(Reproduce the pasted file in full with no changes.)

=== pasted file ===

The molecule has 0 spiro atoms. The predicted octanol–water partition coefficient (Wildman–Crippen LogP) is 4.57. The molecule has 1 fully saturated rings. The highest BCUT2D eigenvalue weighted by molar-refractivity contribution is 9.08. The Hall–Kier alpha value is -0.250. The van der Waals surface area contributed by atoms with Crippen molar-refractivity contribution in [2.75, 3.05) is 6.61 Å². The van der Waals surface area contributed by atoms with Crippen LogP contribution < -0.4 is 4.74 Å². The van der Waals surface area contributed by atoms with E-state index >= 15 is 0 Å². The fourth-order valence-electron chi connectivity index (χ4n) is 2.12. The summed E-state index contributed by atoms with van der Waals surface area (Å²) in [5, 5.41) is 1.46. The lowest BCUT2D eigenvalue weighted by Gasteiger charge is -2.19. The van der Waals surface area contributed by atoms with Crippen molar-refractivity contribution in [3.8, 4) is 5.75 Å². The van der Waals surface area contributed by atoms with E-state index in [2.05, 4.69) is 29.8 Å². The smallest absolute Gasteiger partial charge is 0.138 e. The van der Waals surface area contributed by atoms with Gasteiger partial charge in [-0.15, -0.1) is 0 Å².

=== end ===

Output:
The molecule has 0 spiro atoms. The predicted octanol–water partition coefficient (Wildman–Crippen LogP) is 4.57. The molecule has 1 fully saturated rings. The highest BCUT2D eigenvalue weighted by molar-refractivity contribution is 9.08. The Hall–Kier alpha value is -0.250. The van der Waals surface area contributed by atoms with Crippen molar-refractivity contribution in [2.75, 3.05) is 6.61 Å². The van der Waals surface area contributed by atoms with Crippen LogP contribution < -0.4 is 4.74 Å². The van der Waals surface area contributed by atoms with E-state index >= 15 is 0 Å². The fourth-order valence-electron chi connectivity index (χ4n) is 2.12. The summed E-state index contributed by atoms with van der Waals surface area (Å²) in [5, 5.41) is 1.46. The lowest BCUT2D eigenvalue weighted by Gasteiger charge is -2.19. The van der Waals surface area contributed by atoms with Crippen molar-refractivity contribution in [3.8, 4) is 5.75 Å². The van der Waals surface area contributed by atoms with E-state index in [2.05, 4.69) is 29.8 Å². The smallest absolute Gasteiger partial charge is 0.138 e. The van der Waals surface area contributed by atoms with Gasteiger partial charge in [-0.15, -0.1) is 0 Å².